If there’s one thing you take away from the opening sequence of Orange Is the New Black, it is that despite the standard-issue prison clothes and the shared state of incarceration, each of these women is an individual with her own story. She is more than the consequences of her actions. She is a human being.
This post will also address who these women are and why they have been used instead of the actresses.
[Last updated June 4, 2016]
Regina Spektor’s “You’ve Got Time” was written and recorded specifically for Orange, which is appropriate seeing as the song is as unique as the women whose stories we come to know throughout the show. As a whole, the song encompasses the two major themes of the series: inescapable imperfection and indelible humanity.
The song immediately compares the experience of the incarcerated to that of animals forced into crowded cages, and this metaphor exposes the general philosophy of the United States prison system: those who are incarcerated deserve to be there because of their own transgressions, and they will only be released when there is either no more room for them or when they have learned to submit. Spektor sings,
“Animals, the animals
Trapped, trapped, trapped ’til the cage is full.”
Seeing as the main theme of season four is going to be about overcrowding and prison privatization, these two lines take on a special significance. Because Litchfield Penitentiary is now in the business of making money off of the incarcerated, the women will be packed into prison like sardines in a can to maximize profit. Tensions will subsequently run high. Spektor continues,
“The cage is full
In the dark, count mistakes.
The light was off but now it’s on
Searching the ground for a bitter song.
The sun is out, the day is new
And everyone is waiting, waiting on you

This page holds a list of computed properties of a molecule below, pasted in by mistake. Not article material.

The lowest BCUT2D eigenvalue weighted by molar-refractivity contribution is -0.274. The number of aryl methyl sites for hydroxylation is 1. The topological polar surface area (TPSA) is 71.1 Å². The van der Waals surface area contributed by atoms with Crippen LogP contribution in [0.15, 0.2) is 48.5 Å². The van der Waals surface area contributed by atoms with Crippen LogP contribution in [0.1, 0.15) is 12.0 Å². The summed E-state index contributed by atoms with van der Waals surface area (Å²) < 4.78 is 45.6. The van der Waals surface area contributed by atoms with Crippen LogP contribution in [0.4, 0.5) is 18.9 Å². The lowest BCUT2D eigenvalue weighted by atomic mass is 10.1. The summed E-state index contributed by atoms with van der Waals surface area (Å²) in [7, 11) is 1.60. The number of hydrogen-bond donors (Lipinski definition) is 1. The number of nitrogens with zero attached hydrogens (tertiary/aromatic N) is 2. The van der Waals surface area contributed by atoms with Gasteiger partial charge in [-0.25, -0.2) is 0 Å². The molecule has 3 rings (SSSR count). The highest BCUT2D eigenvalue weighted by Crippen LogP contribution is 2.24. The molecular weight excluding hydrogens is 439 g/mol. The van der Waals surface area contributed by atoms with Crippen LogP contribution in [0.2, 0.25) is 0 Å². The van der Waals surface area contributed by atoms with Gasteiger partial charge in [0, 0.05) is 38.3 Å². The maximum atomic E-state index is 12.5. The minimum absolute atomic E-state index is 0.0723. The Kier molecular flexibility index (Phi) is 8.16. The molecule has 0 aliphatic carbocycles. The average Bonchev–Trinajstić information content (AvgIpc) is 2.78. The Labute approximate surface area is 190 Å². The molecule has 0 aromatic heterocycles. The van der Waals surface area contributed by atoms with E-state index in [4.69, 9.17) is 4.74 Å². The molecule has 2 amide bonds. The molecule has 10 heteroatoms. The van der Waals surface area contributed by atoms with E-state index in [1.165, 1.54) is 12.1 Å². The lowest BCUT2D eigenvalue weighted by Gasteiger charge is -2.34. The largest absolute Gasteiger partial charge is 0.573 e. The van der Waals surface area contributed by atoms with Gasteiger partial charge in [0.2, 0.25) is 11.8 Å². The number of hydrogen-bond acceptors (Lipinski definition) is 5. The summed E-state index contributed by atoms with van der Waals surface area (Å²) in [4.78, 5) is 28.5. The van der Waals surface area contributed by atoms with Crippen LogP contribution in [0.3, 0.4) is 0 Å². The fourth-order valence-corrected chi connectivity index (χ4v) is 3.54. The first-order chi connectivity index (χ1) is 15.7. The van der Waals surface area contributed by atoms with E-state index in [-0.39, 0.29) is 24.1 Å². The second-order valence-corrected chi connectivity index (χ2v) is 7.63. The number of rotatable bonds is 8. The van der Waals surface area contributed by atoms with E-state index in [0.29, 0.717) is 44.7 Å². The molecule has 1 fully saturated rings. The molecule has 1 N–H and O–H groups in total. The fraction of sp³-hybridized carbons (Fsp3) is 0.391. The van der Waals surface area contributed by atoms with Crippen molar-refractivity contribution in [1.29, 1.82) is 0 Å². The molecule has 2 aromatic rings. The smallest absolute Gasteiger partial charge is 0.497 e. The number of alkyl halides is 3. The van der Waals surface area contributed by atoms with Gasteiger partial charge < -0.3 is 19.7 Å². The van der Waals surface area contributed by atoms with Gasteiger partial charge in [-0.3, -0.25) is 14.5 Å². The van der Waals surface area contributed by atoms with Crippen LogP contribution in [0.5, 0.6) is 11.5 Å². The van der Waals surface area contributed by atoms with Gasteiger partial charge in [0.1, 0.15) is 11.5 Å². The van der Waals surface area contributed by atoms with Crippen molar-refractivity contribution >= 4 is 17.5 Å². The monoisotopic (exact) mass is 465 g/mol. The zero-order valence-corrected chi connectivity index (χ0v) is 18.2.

And you’ve got time.
And you’ve got time.”
While season one initially led us to read this verse in terms of the experience of entering prison, the overcrowding of Litchfield now suggests that the incarcerated women must “stay awake” to ensure their own safety. Whereas Piper might have stayed awake at night thinking about the decisions that led to her imprisonment (as suggested by the verse above), she will probably spend her nights in fear during season four, seeing as she is becoming more powerful by the moment as the kingpin of Litchfield’s panty business. The “light” might have initially symbolized the recognition and clarity that a prison sentence affords the convicted, but now this light can be interpreted as a judging spotlight, one which this show shines on the United States Criminal Justice System and the Prison Industrial Complex as a whole.
When combined with the expectant stares of the women whose faces flash before us during the opening sequence, the last three lines of this verse–“And everyone is waiting, waiting on you // And you’ve got time // And you’ve got time”–seem to ring in our ears. Perhaps Spektor and showrunner Jenji Kohan’s intent all along was to turn the spotlight back on the American public. If you look closely, most of these women are of color. They almost seem to judge us, but why? As fans of the show can gather, the system is disproportionately filled with non-white individuals. Although the creators endeavor to represent as many ethnic groups as possible, we might lose sight of the fact that the system is racist, and black and Latino prisoners comprise the majority of the prison population. The only problem is that we don’t have time. The United States has already locked up so many people of color and destroyed so many lives, families, and communities. What we must take away from this is that these people are waiting on us to effect change in the system because they, much like black Americans in the time of Jim Crow, are no longer allowed to participate in elections. The viewers must be the ones to rescue the men and women who have been unfairly incarcerated. We are asked to
“Think of all the roads,
Think of all their crossings.
. . . . . . . . . . . . . . . . .
. . . . . . . . . . . . . . . . .
Remember all their faces.
Remember all their voices.
Everything is different
The second time around.”
It’s not exactly difficult for us to sit before our televisions and binge-watch the way millions of incarcerated Americans live every single day. Perhaps the fictional nature of the show helps us to forget that what we see is a reality (more or less) that we choose to forget because many of us live sheltered lives. But these opening titles beckon reality.